Solarvest’s 6% New Share Placement To Dilute Future EPS

Solarvest Holdings BHD is placing out up to 6% new shares at RM1.41/share,  raising net proceeds of RM56m to fund its capex programmes and working capital.

Kenanga Investment Bank (Kenanga), in a Company Update today (Apr 12), said they are unperturbed by a mild EPS dilution and cut their FY25-26F EPS forecasts by 1% and 2%, respectively, but  fine-tune up their TP by 2% to RM1.91 (from RM1.88). Maintain OUTPERFORM.

SLVEST has proposed to undertake a private placement of 40.2m new  shares, representing up to 6% of its total share base, at an indicative  placement price of RM1.41/share.

Net proceeds of RM56.0m will be channel towards its Powervest solar  financing program (with an installed capacity of about 4MWp), its three solar plants under the CGPP and working capital. 

Based on Kenanga’s estimates, the exercise will dilute its FY25F and FY26F EPS by 1% and 2%, respectively, as a 6% increase in its share base is  partially mitigated by interest savings of RM2.1m annually.

The proceeds will reduce its net debt and gearing of RM107.1m and  0.5x as of end-3QFY24 to RM51.1m and 0.2x, respectively.

Forecasts. Kenanga raised their FY25-26F net profit forecasts by 4% and 3%  respectively (to reflect the interest savings) but cut their FY25-26F EPS  forecasts by 1% and 2% respectively (to factor in the dilution from an  enlarged share base).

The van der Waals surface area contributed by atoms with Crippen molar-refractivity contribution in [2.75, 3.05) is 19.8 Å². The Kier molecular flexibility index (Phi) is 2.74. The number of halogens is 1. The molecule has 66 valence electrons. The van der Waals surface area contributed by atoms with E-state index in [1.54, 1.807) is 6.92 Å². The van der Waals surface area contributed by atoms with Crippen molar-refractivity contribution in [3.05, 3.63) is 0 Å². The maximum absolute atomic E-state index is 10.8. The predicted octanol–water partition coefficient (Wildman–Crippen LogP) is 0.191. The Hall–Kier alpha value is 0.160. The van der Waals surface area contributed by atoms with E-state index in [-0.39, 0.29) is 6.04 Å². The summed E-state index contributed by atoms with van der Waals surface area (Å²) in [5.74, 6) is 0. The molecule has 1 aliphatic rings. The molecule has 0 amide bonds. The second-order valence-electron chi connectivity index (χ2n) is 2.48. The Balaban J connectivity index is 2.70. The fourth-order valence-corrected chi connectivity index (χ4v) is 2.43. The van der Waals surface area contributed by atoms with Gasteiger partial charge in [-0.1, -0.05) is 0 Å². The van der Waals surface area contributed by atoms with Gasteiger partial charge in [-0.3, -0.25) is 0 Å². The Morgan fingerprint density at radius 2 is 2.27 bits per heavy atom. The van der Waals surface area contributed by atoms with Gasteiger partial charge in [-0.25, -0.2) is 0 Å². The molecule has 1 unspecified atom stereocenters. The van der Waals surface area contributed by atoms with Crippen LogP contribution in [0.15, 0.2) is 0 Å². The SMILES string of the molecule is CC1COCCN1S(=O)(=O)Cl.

Valuations. However, Kenanga fine-tuned upwards their SoP-based TP by 2% to  RM1.91 (from RM1.88) as they recalibrate their estimates for potential  proceeds from the conversion of its outstanding warrants and ESOS. 

There is no change to their valuation bases, i.e. 30x FY26F PER for its  EPCC segment (in-line with the average historical 1-year forward PER  of the solar EPCC sector) and DCF at a discount rate of 5.5% to 5.6%  for its LSS4, CGPP and Powervest assets. Note that Kenangas TP reflects a 5% premium given a 4-star ESG as appraised by them..

Investment case. Kenanga likes SLVEST for: (i) the bright outlook of the RE  market in Malaysia, underpinned by the government’s strong  commitment towards RE, the export potential of RE and improved commercial viability of solar power projects on falling solar panel prices,  (ii) its strong market position, execution track record, clientele and value  proposition of its PV system financing programme, and (iii) its strong  earnings visibility backed by a sizeable outstanding order and tender  books, and recurring incomes from a growing portfolio of solar assets. 

Risks to Kenanga’s call include: (i) the government dials back on RE policy,  (ii) influx of new players in the solar EPCC space, intensifying  competition, and (iii) escalation in project costs.

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